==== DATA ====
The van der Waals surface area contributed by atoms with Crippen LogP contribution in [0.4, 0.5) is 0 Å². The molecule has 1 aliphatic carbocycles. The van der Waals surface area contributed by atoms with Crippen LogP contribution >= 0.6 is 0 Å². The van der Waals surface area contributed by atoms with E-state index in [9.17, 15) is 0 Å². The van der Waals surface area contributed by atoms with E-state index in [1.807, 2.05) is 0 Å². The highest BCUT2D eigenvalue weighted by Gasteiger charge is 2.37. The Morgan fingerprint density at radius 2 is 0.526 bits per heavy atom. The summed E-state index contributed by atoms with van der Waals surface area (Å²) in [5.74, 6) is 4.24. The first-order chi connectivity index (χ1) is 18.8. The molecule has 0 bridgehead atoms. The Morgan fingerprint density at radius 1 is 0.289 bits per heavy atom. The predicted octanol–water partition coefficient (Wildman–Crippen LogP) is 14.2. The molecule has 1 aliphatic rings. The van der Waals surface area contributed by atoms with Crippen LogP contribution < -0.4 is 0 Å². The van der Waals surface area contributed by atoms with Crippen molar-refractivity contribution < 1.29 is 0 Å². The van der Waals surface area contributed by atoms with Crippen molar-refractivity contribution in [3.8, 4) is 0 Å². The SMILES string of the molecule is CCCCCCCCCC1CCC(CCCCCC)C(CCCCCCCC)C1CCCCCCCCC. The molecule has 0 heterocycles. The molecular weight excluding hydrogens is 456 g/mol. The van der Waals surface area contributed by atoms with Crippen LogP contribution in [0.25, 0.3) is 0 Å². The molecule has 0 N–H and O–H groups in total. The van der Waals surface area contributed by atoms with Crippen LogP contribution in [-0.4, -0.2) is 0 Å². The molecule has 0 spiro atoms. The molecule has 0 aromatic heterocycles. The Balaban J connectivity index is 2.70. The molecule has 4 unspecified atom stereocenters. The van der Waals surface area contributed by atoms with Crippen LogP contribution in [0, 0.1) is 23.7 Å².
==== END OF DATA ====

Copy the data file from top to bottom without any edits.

The van der Waals surface area contributed by atoms with Crippen LogP contribution in [0.4, 0.5) is 0 Å². The molecule has 1 aliphatic carbocycles. The van der Waals surface area contributed by atoms with Crippen LogP contribution >= 0.6 is 0 Å². The van der Waals surface area contributed by atoms with E-state index in [9.17, 15) is 0 Å². The van der Waals surface area contributed by atoms with E-state index in [1.807, 2.05) is 0 Å². The highest BCUT2D eigenvalue weighted by Gasteiger charge is 2.37. The Morgan fingerprint density at radius 2 is 0.526 bits per heavy atom. The summed E-state index contributed by atoms with van der Waals surface area (Å²) in [5.74, 6) is 4.24. The first-order chi connectivity index (χ1) is 18.8. The molecule has 0 bridgehead atoms. The Morgan fingerprint density at radius 1 is 0.289 bits per heavy atom. The predicted octanol–water partition coefficient (Wildman–Crippen LogP) is 14.2. The molecule has 1 aliphatic rings. The van der Waals surface area contributed by atoms with Crippen LogP contribution < -0.4 is 0 Å². The van der Waals surface area contributed by atoms with Crippen molar-refractivity contribution < 1.29 is 0 Å². The van der Waals surface area contributed by atoms with Crippen molar-refractivity contribution in [3.8, 4) is 0 Å². The SMILES string of the molecule is CCCCCCCCCC1CCC(CCCCCC)C(CCCCCCCC)C1CCCCCCCCC. The molecule has 0 heterocycles. The molecular weight excluding hydrogens is 456 g/mol. The van der Waals surface area contributed by atoms with Crippen LogP contribution in [0.25, 0.3) is 0 Å². The molecule has 0 N–H and O–H groups in total. The van der Waals surface area contributed by atoms with Crippen LogP contribution in [-0.4, -0.2) is 0 Å². The molecule has 0 spiro atoms. The molecule has 0 aromatic heterocycles. The Balaban J connectivity index is 2.70. The molecule has 4 unspecified atom stereocenters. The van der Waals surface area contributed by atoms with Crippen LogP contribution in [0, 0.1) is 23.7 Å².